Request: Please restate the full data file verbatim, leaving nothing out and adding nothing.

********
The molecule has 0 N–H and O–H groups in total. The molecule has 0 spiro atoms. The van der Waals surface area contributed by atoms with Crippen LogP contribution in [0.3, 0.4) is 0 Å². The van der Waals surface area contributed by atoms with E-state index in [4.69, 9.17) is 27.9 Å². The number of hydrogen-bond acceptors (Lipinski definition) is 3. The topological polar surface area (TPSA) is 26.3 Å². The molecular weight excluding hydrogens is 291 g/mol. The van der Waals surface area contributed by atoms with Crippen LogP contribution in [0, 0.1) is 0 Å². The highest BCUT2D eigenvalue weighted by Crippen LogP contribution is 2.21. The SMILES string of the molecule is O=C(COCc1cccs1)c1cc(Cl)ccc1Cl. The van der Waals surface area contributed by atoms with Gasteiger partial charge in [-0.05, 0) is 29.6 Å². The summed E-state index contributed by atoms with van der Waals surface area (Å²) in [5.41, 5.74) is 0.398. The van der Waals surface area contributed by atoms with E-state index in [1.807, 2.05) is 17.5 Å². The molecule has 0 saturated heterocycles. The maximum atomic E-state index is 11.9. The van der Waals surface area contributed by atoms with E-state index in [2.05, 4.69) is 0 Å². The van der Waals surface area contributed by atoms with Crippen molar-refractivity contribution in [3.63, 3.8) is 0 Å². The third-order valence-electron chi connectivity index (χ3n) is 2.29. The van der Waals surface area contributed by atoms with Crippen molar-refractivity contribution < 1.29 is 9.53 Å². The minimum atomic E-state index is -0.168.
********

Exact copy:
The molecule has 0 N–H and O–H groups in total. The molecule has 0 spiro atoms. The van der Waals surface area contributed by atoms with Crippen LogP contribution in [0.3, 0.4) is 0 Å². The van der Waals surface area contributed by atoms with E-state index in [4.69, 9.17) is 27.9 Å². The number of hydrogen-bond acceptors (Lipinski definition) is 3. The topological polar surface area (TPSA) is 26.3 Å². The molecular weight excluding hydrogens is 291 g/mol. The van der Waals surface area contributed by atoms with Crippen LogP contribution in [0, 0.1) is 0 Å². The highest BCUT2D eigenvalue weighted by Crippen LogP contribution is 2.21. The SMILES string of the molecule is O=C(COCc1cccs1)c1cc(Cl)ccc1Cl. The van der Waals surface area contributed by atoms with Gasteiger partial charge in [-0.05, 0) is 29.6 Å². The summed E-state index contributed by atoms with van der Waals surface area (Å²) in [5.41, 5.74) is 0.398. The van der Waals surface area contributed by atoms with E-state index in [1.807, 2.05) is 17.5 Å². The molecule has 0 saturated heterocycles. The maximum atomic E-state index is 11.9. The van der Waals surface area contributed by atoms with E-state index in [2.05, 4.69) is 0 Å². The van der Waals surface area contributed by atoms with Crippen molar-refractivity contribution in [3.63, 3.8) is 0 Å². The third-order valence-electron chi connectivity index (χ3n) is 2.29. The van der Waals surface area contributed by atoms with Crippen molar-refractivity contribution < 1.29 is 9.53 Å². The minimum atomic E-state index is -0.168.